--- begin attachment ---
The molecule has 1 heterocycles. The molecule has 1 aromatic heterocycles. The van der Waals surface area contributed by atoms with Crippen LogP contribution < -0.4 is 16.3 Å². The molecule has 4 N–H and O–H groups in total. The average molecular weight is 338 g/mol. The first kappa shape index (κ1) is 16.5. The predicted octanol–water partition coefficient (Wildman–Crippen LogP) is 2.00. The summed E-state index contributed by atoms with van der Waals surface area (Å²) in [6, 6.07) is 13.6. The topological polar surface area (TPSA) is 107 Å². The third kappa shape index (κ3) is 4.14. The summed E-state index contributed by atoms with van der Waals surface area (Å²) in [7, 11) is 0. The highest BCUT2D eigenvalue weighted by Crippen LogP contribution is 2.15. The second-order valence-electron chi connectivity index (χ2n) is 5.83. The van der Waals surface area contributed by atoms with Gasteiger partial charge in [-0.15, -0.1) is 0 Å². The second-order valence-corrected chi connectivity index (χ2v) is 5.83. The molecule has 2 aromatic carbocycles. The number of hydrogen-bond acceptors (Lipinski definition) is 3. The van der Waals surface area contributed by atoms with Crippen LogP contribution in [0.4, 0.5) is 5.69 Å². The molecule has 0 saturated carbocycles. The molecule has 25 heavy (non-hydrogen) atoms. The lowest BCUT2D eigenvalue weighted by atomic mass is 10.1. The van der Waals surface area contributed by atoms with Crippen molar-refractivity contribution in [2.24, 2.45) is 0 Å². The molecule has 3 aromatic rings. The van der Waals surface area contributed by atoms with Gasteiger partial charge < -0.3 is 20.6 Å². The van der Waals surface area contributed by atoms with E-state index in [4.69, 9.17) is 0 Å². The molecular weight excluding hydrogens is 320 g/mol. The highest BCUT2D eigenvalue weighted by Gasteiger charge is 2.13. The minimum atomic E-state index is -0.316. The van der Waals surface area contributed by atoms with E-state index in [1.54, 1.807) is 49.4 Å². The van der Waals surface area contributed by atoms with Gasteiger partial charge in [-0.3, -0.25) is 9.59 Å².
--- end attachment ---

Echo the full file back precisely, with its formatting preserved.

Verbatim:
The molecule has 1 heterocycles. The molecule has 1 aromatic heterocycles. The van der Waals surface area contributed by atoms with Crippen LogP contribution < -0.4 is 16.3 Å². The molecule has 4 N–H and O–H groups in total. The average molecular weight is 338 g/mol. The first kappa shape index (κ1) is 16.5. The predicted octanol–water partition coefficient (Wildman–Crippen LogP) is 2.00. The summed E-state index contributed by atoms with van der Waals surface area (Å²) in [6, 6.07) is 13.6. The topological polar surface area (TPSA) is 107 Å². The third kappa shape index (κ3) is 4.14. The summed E-state index contributed by atoms with van der Waals surface area (Å²) in [7, 11) is 0. The highest BCUT2D eigenvalue weighted by Crippen LogP contribution is 2.15. The second-order valence-electron chi connectivity index (χ2n) is 5.83. The van der Waals surface area contributed by atoms with Gasteiger partial charge in [-0.15, -0.1) is 0 Å². The second-order valence-corrected chi connectivity index (χ2v) is 5.83. The molecule has 2 aromatic carbocycles. The number of hydrogen-bond acceptors (Lipinski definition) is 3. The van der Waals surface area contributed by atoms with Crippen LogP contribution in [0.4, 0.5) is 5.69 Å². The molecule has 0 saturated carbocycles. The molecule has 25 heavy (non-hydrogen) atoms. The lowest BCUT2D eigenvalue weighted by atomic mass is 10.1. The van der Waals surface area contributed by atoms with Crippen molar-refractivity contribution in [2.24, 2.45) is 0 Å². The molecule has 3 aromatic rings. The van der Waals surface area contributed by atoms with Gasteiger partial charge < -0.3 is 20.6 Å². The van der Waals surface area contributed by atoms with E-state index in [4.69, 9.17) is 0 Å². The molecular weight excluding hydrogens is 320 g/mol. The highest BCUT2D eigenvalue weighted by Gasteiger charge is 2.13. The minimum atomic E-state index is -0.316. The van der Waals surface area contributed by atoms with E-state index in [1.54, 1.807) is 49.4 Å². The van der Waals surface area contributed by atoms with Gasteiger partial charge in [-0.3, -0.25) is 9.59 Å².